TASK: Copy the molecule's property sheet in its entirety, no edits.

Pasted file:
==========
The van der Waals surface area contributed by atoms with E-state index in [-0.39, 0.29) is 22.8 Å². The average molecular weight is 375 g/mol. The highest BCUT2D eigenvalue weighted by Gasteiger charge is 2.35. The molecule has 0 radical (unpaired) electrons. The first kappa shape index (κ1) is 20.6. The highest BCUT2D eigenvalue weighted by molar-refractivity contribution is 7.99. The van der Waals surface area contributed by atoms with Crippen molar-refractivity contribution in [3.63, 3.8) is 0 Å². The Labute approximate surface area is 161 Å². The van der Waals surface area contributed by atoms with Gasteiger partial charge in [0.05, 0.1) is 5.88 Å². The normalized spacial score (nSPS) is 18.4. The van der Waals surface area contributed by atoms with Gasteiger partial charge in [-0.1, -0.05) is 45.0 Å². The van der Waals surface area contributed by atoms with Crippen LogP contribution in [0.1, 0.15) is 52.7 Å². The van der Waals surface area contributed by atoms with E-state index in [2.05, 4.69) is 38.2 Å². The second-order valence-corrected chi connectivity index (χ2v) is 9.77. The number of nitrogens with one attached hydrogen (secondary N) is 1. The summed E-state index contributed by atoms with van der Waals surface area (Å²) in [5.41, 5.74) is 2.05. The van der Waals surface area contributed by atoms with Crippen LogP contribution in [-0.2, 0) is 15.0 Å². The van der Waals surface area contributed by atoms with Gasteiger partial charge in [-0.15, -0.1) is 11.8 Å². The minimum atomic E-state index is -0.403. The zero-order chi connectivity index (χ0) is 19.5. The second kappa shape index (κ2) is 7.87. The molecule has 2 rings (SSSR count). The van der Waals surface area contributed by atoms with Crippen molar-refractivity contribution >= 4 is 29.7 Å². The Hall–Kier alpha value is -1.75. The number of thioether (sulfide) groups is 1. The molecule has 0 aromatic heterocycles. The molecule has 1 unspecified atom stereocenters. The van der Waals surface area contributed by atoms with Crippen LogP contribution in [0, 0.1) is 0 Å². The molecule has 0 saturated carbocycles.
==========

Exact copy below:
The van der Waals surface area contributed by atoms with E-state index in [-0.39, 0.29) is 22.8 Å². The average molecular weight is 375 g/mol. The highest BCUT2D eigenvalue weighted by Gasteiger charge is 2.35. The molecule has 0 radical (unpaired) electrons. The first kappa shape index (κ1) is 20.6. The highest BCUT2D eigenvalue weighted by molar-refractivity contribution is 7.99. The van der Waals surface area contributed by atoms with Crippen molar-refractivity contribution in [3.63, 3.8) is 0 Å². The Labute approximate surface area is 161 Å². The van der Waals surface area contributed by atoms with Gasteiger partial charge in [0.05, 0.1) is 5.88 Å². The normalized spacial score (nSPS) is 18.4. The van der Waals surface area contributed by atoms with Gasteiger partial charge in [-0.1, -0.05) is 45.0 Å². The van der Waals surface area contributed by atoms with Crippen LogP contribution in [0.1, 0.15) is 52.7 Å². The van der Waals surface area contributed by atoms with E-state index in [2.05, 4.69) is 38.2 Å². The second-order valence-corrected chi connectivity index (χ2v) is 9.77. The number of nitrogens with one attached hydrogen (secondary N) is 1. The summed E-state index contributed by atoms with van der Waals surface area (Å²) in [5.41, 5.74) is 2.05. The van der Waals surface area contributed by atoms with Crippen LogP contribution in [-0.2, 0) is 15.0 Å². The van der Waals surface area contributed by atoms with Gasteiger partial charge in [-0.15, -0.1) is 11.8 Å². The minimum atomic E-state index is -0.403. The zero-order chi connectivity index (χ0) is 19.5. The second kappa shape index (κ2) is 7.87. The molecule has 2 rings (SSSR count). The van der Waals surface area contributed by atoms with Crippen molar-refractivity contribution >= 4 is 29.7 Å². The Hall–Kier alpha value is -1.75. The number of thioether (sulfide) groups is 1. The molecule has 0 aromatic heterocycles. The molecule has 1 unspecified atom stereocenters. The van der Waals surface area contributed by atoms with Crippen LogP contribution in [0, 0.1) is 0 Å². The molecule has 0 saturated carbocycles.